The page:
Europe Today: A New Era For Jewish Life

by Baila Olidort - VIENNA, AUSTRIA

February 8, 2004

Traditional Jewish life is burgeoning in Europe. Whole Jewish communities who last saw the light of day in the 1940s are rising up from the ashes, it seems. Yeshivas, day schools, mikvehs, shuls and kosher markets are becoming fixtures once again in Vilna, Bucharest, Budapest, Minsk, Leningrad and scores of other cities known to most westerners only from documentaries of a vanished Jewish world.

In another milestone widely covered by major news organizations, a Jewish teachers academy was inaugurated in Vienna last week. The last such academy in Vienna was destroyed in 1938, on Kristallnacht. The inauguration coincided with a three-day convention of the Rabbinical Center of Europe, hosted at the Lauder Business School by Rabbi Jacob Biderman, director of Chabad-Lubavitch activities in Vienna.

Austria’s President Thomas Klestil, who met with rabbis of the convention at the Hofburg Palace in Vienna, used the opportunity to emphasize Austria’s openness to a strong Jewish presence. Notwithstanding the rise in anti-Semitism in countries around the world, he said, “our get-together today is a signal that Jewish people from all over the world are welcome in Austria.” One elderly Jew who recalled growing up in Austria “scared to utter the word ‘Jew,’” said he had to rub his eyes at the sight of Israel’s Chief Rabbi laying his hands in blessing on Austria’s President.

With the revival of Jewish life in this region comes a host of Jewish legal issues that need to be examined and decided. Some of them are particular to these demographics where Jewish ancestry is oftentimes difficult to ascertain—especially in Eastern Europe and the FSU where communism made it a liability to identify as Jewish. How do rabbis help one verify their Jewish lineage? What happens when there are no records to refer to? The issue is fraught with serious ramifications for the Jewish community, and was studied along with a wide range of other halakhic questions at the convention. Some 120 rabbinical leaders attending the conference benefited from presentations by leading rabbinical authorities on matters of medical ethics, the construction of mikvehs, and the installation of a community eruv.

Among them were Israel’s Chief Rabbi Yonah Metzger, rabbinical justices of the Jerusalem, London and Paris Beth Din, Rabbis Chaim Yehuda Rabinovitch, Chanoch Eherentreu and Nissim Rebbibo, respectively. Also participating were Chief Rabbi of Antwerp, Dovid M. Lieberman, Chief Rabbi of Russia, Berel Lazar, Chief Rabbi of Ukraine, Ezriel Chaikin, and Dr. David J. Bleich of Yeshiva University in the United States, a leading authority on Jewish medical ethics.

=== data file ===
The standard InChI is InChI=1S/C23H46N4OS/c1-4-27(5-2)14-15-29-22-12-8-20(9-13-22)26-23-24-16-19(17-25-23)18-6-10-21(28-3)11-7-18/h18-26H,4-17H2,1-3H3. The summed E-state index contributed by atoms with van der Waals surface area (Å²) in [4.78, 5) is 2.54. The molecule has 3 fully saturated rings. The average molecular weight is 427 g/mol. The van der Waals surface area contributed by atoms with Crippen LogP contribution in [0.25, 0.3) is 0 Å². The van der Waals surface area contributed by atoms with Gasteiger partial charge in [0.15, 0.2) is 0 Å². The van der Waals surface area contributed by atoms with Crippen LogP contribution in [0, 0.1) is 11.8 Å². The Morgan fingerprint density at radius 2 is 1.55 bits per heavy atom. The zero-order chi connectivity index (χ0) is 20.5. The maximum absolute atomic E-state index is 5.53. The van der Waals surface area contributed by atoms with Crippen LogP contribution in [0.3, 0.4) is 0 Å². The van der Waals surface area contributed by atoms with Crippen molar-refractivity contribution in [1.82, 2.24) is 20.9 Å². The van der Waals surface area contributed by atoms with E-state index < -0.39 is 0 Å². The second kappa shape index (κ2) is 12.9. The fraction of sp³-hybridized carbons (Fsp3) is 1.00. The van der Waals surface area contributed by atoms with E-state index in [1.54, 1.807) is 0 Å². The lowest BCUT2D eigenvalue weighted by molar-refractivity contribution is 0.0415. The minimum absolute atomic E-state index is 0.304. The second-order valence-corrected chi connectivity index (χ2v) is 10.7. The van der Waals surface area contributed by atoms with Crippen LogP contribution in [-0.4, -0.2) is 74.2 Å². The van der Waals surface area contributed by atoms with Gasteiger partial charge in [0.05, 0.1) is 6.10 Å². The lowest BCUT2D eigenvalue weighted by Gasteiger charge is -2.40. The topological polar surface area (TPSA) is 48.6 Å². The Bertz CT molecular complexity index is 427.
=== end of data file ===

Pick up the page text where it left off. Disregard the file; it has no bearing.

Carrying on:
But the convention weighed in with the world Jewish community for other reasons as well. Romano Prodi, President of the European Commission, flew from Brussels to Vienna to participate at the inauguration of the teachers academy. “There can never be another year like 1938 or another Kristallnacht in the Europe we are building,” he said to the delegation of rabbinic leaders and to the press. “We must keep a close watch on any manifestations of anti-Semitism. We must take firm action to put a stop to such phenomena and to protect all religious and cultural identities.”

Mr. Prodi was also there to accept the RCE’s Humanitarian Achievement Award. “Given Mr. Prodi’s helpfulness and responsiveness to the concerns of the Jewish population of the European Union, we thought it an appropriate way to pay him tribute,” said Rabbi Moshe Garelik, director of the RCE.

In his acceptance remarks, Mr. Prodi noted that he was particularly honored to receive the award on the Jewish calendar date of 10 Shevat—an important date in the annals of Chabad-Lubavitch history.(An Historic Date).

With hundreds of Chabad-Lubavitch representatives serving Jewish communities in Europe and the FSU, and many who participated at the convention, Chabad-Lubavitch is the leading catalyst in Europe’s Jewish revival.

(The Rabbinical Center of Europe) has its headquarters in Brussels and maintains contact with roughly 750 rabbinical leaders in Europe. “This is an organization with grass roots support working on behalf of Jewish communities in all of Europe,” said Rabbi Garelik. He explained that Vienna was chosen as the venue for this year’s convention because of its central location. “Until now the RCE has been operating primarily in Western Europe, but with the widespread growth of Jewish life in Eastern Europe, and with the 10 new member countries from Eastern Europe slated to join the Union in the next few months, we expect to be focusing much of our efforts in that region as well.”

In a closing statement issued by the RCE it enumerated specific avenues of action on behalf of the region’s Jewish communities. Among these, the RCE pledged to facilitate the professional restoration of 80 Torah scrolls pillaged and desecrated during the Nazi era, and restore them to communities of Europe in need of Torah scrolls; to work, in conjunction with the Central Organization of Jewish Education—based at Lubavitch World Headquarters in New York—to send fifteen “roving” rabbis to serve small Jewish communities in Germany, Scandinavia, Russia and the Ukraine; to expand social programs to assist needy families in Eastern Europe.

The RCE also resolved to appeal to the governments of Belarus and Turkey to address the needs of its religious minorities, and pledged to work with Germany’s local Jewish organizations in support of the country’s large immigrant Jewish population.

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